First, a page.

Learning the language in China
The Chinese have a phrase bu dong zhuang dong, meaning to pretend to understand when you don’t.
Nineteen-year-old Bermudian Kenza Wilks admits he did a lot of that when he first moved to Beijing in September.
Once, he accidentally asked a cab driver if he had a nose, when he was really looking for a pen.
“He looked at me weirdly,” Mr Wilks said. “Then he pointed at his nose and said of course I have a nose. That was quite amusing. Eventually we got it sorted out.”
Mr Wilks is in China on a Confucius scholarship, studying Chinese language and literature, and the teachings of Confucius, at Tsinghua University, the top university in China.
“When I was offered the scholarship, I decided it seemed like a great opportunity,” Mr Wilks said. “I thought I could develop my Chinese language skills so they’d be useful in the future.”
Once in China, he quickly found his three years of Mandarin in high school at Dulwich College in London, were not enough to get him around real-world China.
“It has been a trial by fire,” he said.
But most people he has met have been warm and patient and he is doing well.
He recently passed with distinction his HSK 4 and HSKK (Intermediate) level Chinese qualifications. For that, he had to learn 1,200 Chinese characters.
“I had to study quite a lot,” he said. “It is quite intense at my university. We have classes every morning from 8am to 12pm but there won’t be a day that goes by that I won’t use Chinese outside of the classroom.”
To practice the language, he loves going to the Silk Street Pearl Market in the city.
“It’s quite famous,” he said. “There are five floors and people are selling designer brands. One reason I go there is that all the people want to speak to you, because they want to sell you their product.”
In his spare time, he takes part in dragon boat racing.
A dragon boat is similar to a canoe but instead there are ten people rowing it,” he said. “Our international dragon boat team recently ranked as the top team in Beijing at the Beijing Capital Universities Dragon Boat Festival and we have upcoming races in Dali, Hangzhou and other cities across China.”
He also finds time to run his own business Code Blue Consulting, started last year. Code Blue offers advisory services to companies interested in entering the Chinese market.
“Code Blue was recently hired by a Sierra Leone-based start-up called Exodus Trust sourcing medical equipment, solar panels and sustainable farming materials for remote villages,” he said.
“We have been tasked with finding new Asian business opportunities as well as negotiating product supply lines using my experience in e-commerce on sites like Alibaba as well as my Chinese language skills.”
Another part of his operation utilises his passion for public speaking and debating. Last year, he was ranked the top debater out of 460 competitors at the World Schools Debating Championship in Bali, Indonesia.
“That work ranges from working with schools, national associations, and business professionals,” he said. “We offer clinics, keynote speeches and seminars.”
This year, Mr Wilks was hired to help the Indian national debate team. In January, he travelled to the country to run workshops and select team members, and in April he returned to help train those selected.
He said debate is something he was “profoundly” passionate about. While in China, he is also enjoying travelling.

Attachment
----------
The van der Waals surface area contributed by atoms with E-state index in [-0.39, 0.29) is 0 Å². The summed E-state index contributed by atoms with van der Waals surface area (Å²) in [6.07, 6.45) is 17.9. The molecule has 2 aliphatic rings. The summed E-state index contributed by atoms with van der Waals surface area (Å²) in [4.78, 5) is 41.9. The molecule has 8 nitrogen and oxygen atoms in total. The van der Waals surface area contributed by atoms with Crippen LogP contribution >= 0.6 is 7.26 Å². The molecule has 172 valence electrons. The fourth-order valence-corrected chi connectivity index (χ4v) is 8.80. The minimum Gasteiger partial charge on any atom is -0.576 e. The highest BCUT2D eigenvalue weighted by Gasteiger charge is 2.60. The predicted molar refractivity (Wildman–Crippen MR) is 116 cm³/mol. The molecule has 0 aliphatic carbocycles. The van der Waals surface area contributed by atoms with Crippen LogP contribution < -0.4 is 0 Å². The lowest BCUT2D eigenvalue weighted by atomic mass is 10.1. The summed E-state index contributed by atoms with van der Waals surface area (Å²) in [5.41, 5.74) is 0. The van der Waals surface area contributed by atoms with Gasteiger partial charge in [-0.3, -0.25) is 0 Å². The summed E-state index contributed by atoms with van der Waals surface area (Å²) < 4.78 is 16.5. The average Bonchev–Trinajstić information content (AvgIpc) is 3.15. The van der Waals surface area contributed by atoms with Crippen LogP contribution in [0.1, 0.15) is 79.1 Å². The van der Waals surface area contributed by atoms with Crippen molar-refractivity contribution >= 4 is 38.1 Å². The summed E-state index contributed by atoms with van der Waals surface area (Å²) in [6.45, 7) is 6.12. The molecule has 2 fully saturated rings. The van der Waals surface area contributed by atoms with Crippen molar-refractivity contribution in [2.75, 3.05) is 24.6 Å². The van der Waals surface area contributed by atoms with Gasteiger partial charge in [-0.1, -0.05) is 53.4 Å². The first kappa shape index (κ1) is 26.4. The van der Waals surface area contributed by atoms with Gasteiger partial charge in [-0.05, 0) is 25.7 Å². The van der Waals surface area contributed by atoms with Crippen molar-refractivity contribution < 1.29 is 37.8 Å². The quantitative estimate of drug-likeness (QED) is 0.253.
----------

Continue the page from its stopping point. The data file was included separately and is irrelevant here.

“I enjoy visiting the cultural sites in Beijing such as the Forbidden City and the Temple of Heaven,” he said. “The subway system is fairly intuitive, and reports the stops in English, which was helpful when I first came out.
“We have an app called WeChat that allows you to pay in all the stores using your phone. You can hire an Uber driver or book a plane or train ticket with it. It is quite helpful.”
And his base in Beijing is allowing him to explore other parts of Asia. Since last September, he has been to India, Australia, Hong Kong and South Korea.
“I couldn’t have done that if I was any farther away,” he said. “Even within China, I think the variation across cities is fascinating.”
One of his most interesting trips in China was a 32-hour train ride from Beijing to Urumqi, the capital of Xinjiang province.
“A lot of people there look Arabic and speak a different dialect,” he said. “A lot of them are immigrants from the Stans, such as Kazakhstan, along the borders.
“It was a fascinating place to go and, as we travelled, the landscape changed so much from forest to fields to desert.”
However, one of the bad things about living in China is the pollution.
“Some days it gets quite bad and you need to wear a mask,” he said. “But this year pollution has been significantly lower because the Government has been putting in a number of initiatives to lower it. Right now the pollution level is comparable to London.”
But the cost of living is quite cheap, which is great for a student like himself.
“As a foreigner, you do stand out in a crowd sometimes,” he said. “One woman gave me her baby to take a photo with. That was a bit weird.
“In the smaller cities, there are a lot of people who have never seen a foreigner before. When you do see another foreigner you both give a nod. There is this immediate understanding that we are in this together, exploring China. That is quite nice.”
He left Bermuda for boarding school in England when he was 7, after attending Warwick Academy and Somersfield Academy.
Next year, he plans to return to England to study politics, philosophy and economics at King’s College London.
“I haven’t entirely decided what I want to do but there are lots of potential avenues to go into,” he said.
“I think it is one that maps quite well a lot of my interests such as debate and public speaking.”
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